Developing Technology to Optimally Detect and Count Circulating Tumor Cells without Drawing Blood
We’ve all seen watches and step counters that can show your heart rate. They do this by shining a light on your skin and detecting the small surges in blood flow that occur with each heartbeat. Now, imagine if we could use a similar wearable to detect cancer cells in the blood.
This is one of the ultimate goals that Bioengineering Professor and Associate Chair Mark Niedre and Bouve/ChE Distinguished Professor Mansoor Amiji’s research may make possible. In fact, they recently earned a 2-year, $400K grant titled “Fluorescence Molecular In Vivo Liquid Biopsy of Circulating Tumor Cells” from the National Cancer Institute and National Institutes of Health to help advance this research.
But, to get there, let’s take a step back.
One of the many things that makes cancer so dangerous, and often deadly, is not the original tumor itself. When most people die of cancer, it’s not from the original, or primary, tumor, it’s from the spread of that tumor to other organs and tissues of the body. This spread is called metastasis, and it often happens via the bloodstream — the tumor cells get into the blood, and circulates to other parts of the body.
According to Niedre, something like 90% of cancer deaths are ultimately caused by metastasis.
“Once cancer spreads, it’s very difficult to control,” Niedre explains. “CTCs [circulating tumor cells] can move through the blood and wind up elsewhere. It isn’t unusual, for example, for a tumor to start out in the breast and wind up in the brain, bones, or in the lungs.”
Currently, the method for detecting CTCs involves a liquid biopsy, where you extract a small amount of blood, about 7.5 milliliters, and try to see tumor cells under a microscope.
“If you see tumor cells in the blood that means it’s spreading,” Niedre says. “That’s bad news. It means the tumor may be more aggressive, and it’s associated with lower overall survival.”
There are serious drawbacks to this method, though. First, it’s a very small blood draw: 7.5 milliliters is about half a tablespoon, and an adult human has about five liters of blood. So, it’s challenging to make a conclusive diagnosis on such a small sample of the overall blood volume. And then there’s the fact that the number of cancer cells present is such a tiny percentage of any sample.
“These tumor cells are really rare. You get maybe a few per milliliter of blood, and your blood has literally billions of cells per milliliter,” Niedre says. “So there are very few of them.”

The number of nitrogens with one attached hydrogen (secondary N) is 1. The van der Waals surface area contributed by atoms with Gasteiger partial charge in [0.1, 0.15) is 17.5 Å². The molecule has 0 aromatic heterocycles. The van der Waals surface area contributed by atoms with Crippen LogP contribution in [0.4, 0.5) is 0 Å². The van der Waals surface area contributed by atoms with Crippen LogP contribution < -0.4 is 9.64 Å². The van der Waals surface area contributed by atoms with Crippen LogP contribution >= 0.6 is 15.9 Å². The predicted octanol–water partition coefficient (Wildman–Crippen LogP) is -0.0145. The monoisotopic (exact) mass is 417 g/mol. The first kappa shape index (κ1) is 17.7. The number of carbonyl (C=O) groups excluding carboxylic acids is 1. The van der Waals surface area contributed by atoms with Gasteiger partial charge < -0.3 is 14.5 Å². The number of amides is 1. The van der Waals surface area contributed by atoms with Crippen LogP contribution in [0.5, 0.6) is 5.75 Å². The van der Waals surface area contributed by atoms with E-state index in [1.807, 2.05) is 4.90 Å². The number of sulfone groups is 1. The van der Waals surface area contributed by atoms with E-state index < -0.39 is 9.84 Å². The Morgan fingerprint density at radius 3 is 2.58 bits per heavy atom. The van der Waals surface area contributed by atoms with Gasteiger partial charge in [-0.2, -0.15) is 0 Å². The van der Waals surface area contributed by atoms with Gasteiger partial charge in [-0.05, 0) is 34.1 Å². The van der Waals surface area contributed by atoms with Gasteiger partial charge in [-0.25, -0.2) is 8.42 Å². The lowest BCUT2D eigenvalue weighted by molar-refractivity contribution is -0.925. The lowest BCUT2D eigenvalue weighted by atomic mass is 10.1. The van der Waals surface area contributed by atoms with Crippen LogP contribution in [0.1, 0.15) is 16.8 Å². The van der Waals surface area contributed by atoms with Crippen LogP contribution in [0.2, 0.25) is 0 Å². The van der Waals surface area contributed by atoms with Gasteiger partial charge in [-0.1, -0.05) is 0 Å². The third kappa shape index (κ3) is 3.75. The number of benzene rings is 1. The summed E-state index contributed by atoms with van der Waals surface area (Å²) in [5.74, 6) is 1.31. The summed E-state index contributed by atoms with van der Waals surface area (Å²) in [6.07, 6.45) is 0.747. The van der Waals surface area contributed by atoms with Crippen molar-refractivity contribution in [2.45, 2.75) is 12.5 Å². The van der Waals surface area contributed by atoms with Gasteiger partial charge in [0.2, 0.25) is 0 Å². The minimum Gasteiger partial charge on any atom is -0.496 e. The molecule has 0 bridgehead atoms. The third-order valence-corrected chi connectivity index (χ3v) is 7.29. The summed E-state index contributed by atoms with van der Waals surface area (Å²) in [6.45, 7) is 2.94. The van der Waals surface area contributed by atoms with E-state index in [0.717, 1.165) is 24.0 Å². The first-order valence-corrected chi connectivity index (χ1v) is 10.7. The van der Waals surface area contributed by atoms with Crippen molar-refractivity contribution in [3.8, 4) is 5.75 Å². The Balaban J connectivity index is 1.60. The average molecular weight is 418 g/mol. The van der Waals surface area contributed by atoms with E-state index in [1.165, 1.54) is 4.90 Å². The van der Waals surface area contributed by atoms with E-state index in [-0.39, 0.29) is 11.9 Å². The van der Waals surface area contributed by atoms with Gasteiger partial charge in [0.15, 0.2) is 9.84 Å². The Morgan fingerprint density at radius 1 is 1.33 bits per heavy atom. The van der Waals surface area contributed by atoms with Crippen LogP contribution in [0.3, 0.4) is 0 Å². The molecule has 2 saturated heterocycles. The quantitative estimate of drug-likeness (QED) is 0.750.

That’s where Niedre and Amiji’s research comes in: with a wearable, or a test at your doctor’s office or hospital, that can scan the blood optically — as the cells go by, directly in the body.
“It’s hundreds of milliliters of blood running through these vessels in a minute,” Niedre explains. “So you could theoretically put on some sort of wearable on your wrist and you could sample the whole blood volume continuously. That’s the vision and the dream.”
The team has been doing this in mice for years, but transitioning to humans presents new challenges. First, is coming up with a contrast agent — the material that will bind to and “label” cancer cells to make them detectable.
The team is on the way to solving this issue by using a contrast agent already in use for fluorescence-guided cancer surgery. The team got the idea with the help of Dr. Philip Low from Purdue University and On Target Laboratories, whom Niedre met at a conference.
“We thought, ‘Maybe this will work to detect cancer cells in the blood,’” Niedre recalls. “We tried it out and it works really well.”
With that problem virtually solved, Niedre can focus on perfecting the optics, making the device as sensitive, and able to measure as much blood as possible. For example, you may notice that the watch that measures your pulse shines green light. Niedre and his team use red light, because it can penetrate further into the body.
With so much involved in such an important project, interdisciplinary collaboration is critical for success. That’s one of the ways Northeastern’s culture has helped advance the research. While Niedre is focused on optics, Amiji has expertise in tumor models and contrast agents. And if they need any other ideas, the Northeastern community can be a great resource.
“Our project is inherently interdisciplinary, and Northeastern is very big on that,” Niedre says. “It’s not at all siloed. People are very collaborative, rather than being secretive and protective.”
Eventually, this research could revolutionize how we detect cancer, catching it early and opening up a range of treatment options.
“What commonly happens is that people are treated, the cancer is gone, then a number of years later it shows up again. The idea is, you thought it was gone, but there was a low level of cancer left that started growing again. So, this wearable would pick it up as early as possible,” Niedre says. “The dream would be you have someone who has cancer, or has their cancer come back, and we’re able to detect metastasis as early as possible, ultimately improving many patients’ outcomes, and saving lives.”
See Related Story: Niedre and Amiji Receive National Cancer Institute Award